Comments

Popular posts from this blog

Forgive... Not Seven times but Seventy Seven times

21 Then Peter came to Jesus and asked, “Lord, how many times shall I forgive my brother or sister who sins against me? Up to seven times?” 22 Jesus answered, “I tell you, not seven times, but seventy-seven times.
Matthew 18:21-22 
It's very hard to forgive. Forgiveness is essential to our life here on earth. Jesus gave us the perfect example of forgiveness while he was on earth. Jesus loved us so much that he bore all our sins on the cross that goes before us. Every wrong we have done; every pain has become  A LOT LIGHTER because Jesus bore it before us.
Jesus is asked by his own, disciples, how many times should they forgive. Because they know that they have to forgive, and they know they everyone does wrong, but how much is enough? We need to draw a line right? No.
Jesus tells us that we shouldn't just forgive seven times. He told us to forgive 77 times. Or 77 X 7 times. Which is a more perfect number. Jesus told us that we must forgive has many times that someone does wrong. …

Fishers of Men

I have had the pleasure recently to start teaching again the First Penance and Eucharist at my Parish. It is always  a great time for me to know that I am laying the seeds of God in their heart and knowing that I am preparing them for a once-in-life-time event.  I love seeing the kids who are earnest to learn and who want to be there.

     In todays' Gospel, we are presented with an overview of Jesus life. Jesus does three distinctive things, that Matthew wraps up very quickly. He teaches, proclaims, and heals. These three unfold for us what we can expect from Jesus during his life time.  However, before he begins his own life and mission one thing had to happen- the Death of John the Baptist. John, we know, was the last of the Prophets and his main mission was to make sure people were finally ready for the King  to come. Jesus, therefore, couldn't start until the paths were made straight.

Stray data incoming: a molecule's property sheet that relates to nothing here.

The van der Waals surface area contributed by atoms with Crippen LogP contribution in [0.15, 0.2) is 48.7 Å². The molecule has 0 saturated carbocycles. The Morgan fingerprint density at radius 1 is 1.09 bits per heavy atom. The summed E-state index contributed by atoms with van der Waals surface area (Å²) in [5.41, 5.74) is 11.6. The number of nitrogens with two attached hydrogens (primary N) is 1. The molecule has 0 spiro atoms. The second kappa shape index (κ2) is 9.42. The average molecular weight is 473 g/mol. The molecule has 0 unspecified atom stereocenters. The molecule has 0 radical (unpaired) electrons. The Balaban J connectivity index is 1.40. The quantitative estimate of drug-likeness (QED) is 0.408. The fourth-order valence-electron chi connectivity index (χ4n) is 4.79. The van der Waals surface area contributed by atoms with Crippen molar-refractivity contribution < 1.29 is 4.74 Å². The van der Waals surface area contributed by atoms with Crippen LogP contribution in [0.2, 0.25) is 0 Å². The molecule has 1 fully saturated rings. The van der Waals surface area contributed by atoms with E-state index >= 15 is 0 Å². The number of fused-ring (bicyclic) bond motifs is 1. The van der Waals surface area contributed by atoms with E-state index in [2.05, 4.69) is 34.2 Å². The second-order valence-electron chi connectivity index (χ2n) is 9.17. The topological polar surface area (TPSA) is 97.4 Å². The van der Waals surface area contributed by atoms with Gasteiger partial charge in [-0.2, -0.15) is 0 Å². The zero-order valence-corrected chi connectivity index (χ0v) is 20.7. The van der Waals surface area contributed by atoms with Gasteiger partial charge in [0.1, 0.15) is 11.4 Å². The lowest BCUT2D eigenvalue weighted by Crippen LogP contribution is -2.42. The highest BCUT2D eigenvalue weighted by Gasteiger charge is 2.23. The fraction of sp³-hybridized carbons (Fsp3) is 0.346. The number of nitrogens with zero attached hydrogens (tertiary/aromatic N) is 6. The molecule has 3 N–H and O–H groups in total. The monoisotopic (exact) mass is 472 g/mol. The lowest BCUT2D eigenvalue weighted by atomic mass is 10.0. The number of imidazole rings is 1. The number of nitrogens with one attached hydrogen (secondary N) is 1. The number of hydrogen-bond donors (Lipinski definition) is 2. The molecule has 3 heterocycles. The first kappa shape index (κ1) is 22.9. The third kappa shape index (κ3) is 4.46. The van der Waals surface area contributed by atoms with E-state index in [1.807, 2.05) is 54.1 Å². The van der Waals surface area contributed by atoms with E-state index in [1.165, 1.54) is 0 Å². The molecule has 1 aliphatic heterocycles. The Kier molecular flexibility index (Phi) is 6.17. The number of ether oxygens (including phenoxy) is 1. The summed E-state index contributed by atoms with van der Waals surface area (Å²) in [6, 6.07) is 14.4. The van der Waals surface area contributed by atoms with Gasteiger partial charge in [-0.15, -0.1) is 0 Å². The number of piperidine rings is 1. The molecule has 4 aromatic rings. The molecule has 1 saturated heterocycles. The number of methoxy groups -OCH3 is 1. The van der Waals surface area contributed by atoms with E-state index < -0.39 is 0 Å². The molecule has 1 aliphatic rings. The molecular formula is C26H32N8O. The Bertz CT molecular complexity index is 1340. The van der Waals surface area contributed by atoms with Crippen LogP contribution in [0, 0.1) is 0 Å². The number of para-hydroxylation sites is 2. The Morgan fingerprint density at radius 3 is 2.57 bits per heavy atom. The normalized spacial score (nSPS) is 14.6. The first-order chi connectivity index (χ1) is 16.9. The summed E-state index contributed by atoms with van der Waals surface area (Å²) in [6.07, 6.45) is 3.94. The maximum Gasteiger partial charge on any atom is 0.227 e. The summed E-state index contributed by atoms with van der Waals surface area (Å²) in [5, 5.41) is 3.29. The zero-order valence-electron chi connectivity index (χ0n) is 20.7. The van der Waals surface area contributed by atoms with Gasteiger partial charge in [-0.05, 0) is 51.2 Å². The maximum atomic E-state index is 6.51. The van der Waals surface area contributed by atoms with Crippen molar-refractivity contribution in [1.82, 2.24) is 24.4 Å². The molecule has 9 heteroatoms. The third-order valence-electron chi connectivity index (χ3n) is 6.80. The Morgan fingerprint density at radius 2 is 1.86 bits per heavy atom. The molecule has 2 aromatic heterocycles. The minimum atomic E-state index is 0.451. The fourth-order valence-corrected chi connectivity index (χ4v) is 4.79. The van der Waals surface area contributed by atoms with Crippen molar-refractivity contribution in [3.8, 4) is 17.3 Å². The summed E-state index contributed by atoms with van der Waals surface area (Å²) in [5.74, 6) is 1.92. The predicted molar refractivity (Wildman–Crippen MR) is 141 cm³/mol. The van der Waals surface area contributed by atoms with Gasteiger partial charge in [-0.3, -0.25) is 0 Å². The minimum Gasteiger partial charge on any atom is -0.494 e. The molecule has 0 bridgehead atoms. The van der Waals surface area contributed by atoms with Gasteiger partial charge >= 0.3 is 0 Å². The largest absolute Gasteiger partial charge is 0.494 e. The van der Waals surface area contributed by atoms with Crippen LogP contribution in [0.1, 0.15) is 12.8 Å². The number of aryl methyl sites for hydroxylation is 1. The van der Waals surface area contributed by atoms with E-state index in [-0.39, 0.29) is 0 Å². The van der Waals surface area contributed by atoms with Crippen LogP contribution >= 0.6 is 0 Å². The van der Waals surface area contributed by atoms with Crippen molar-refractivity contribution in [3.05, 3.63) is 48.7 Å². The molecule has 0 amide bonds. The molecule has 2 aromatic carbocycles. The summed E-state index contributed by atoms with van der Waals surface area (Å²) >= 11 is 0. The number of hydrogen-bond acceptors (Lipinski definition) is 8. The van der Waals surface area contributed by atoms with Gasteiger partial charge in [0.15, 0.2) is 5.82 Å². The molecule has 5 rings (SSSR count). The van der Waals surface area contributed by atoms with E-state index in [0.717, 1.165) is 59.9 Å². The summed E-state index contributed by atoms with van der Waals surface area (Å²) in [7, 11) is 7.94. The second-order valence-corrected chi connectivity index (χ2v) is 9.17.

Jesus mission on earth is the great light that has appeared in the darkness. In…

Feed My Sheep

During this Easter season we are given the opportunity to listen and reflect on the word of God from the Gospel of John. For the third and final time this weekend, we will hear a post-resurrection appearance of Christ to his apostles. It is through these appearances that Christ proves his resurrection, dispels the darkness of doubt in his apostle’s mind, and commissions them to make known the love and joy of these events to the world.

The Gospel this weekend tells us that after the death and resurrection of Christ, the disciples have returned to fishing, as they once did before they followed Christ. These skilled fishermen do not catch anything all night, until a man comes on the shore of the beach and tells them to cast their net on the right side of the boat, and they catch an abundance of fish, that the net should have broke, but it did not. After they caught these fish, the apostles realized that it was the Lord, who has now called them a second time from their job of fishing to …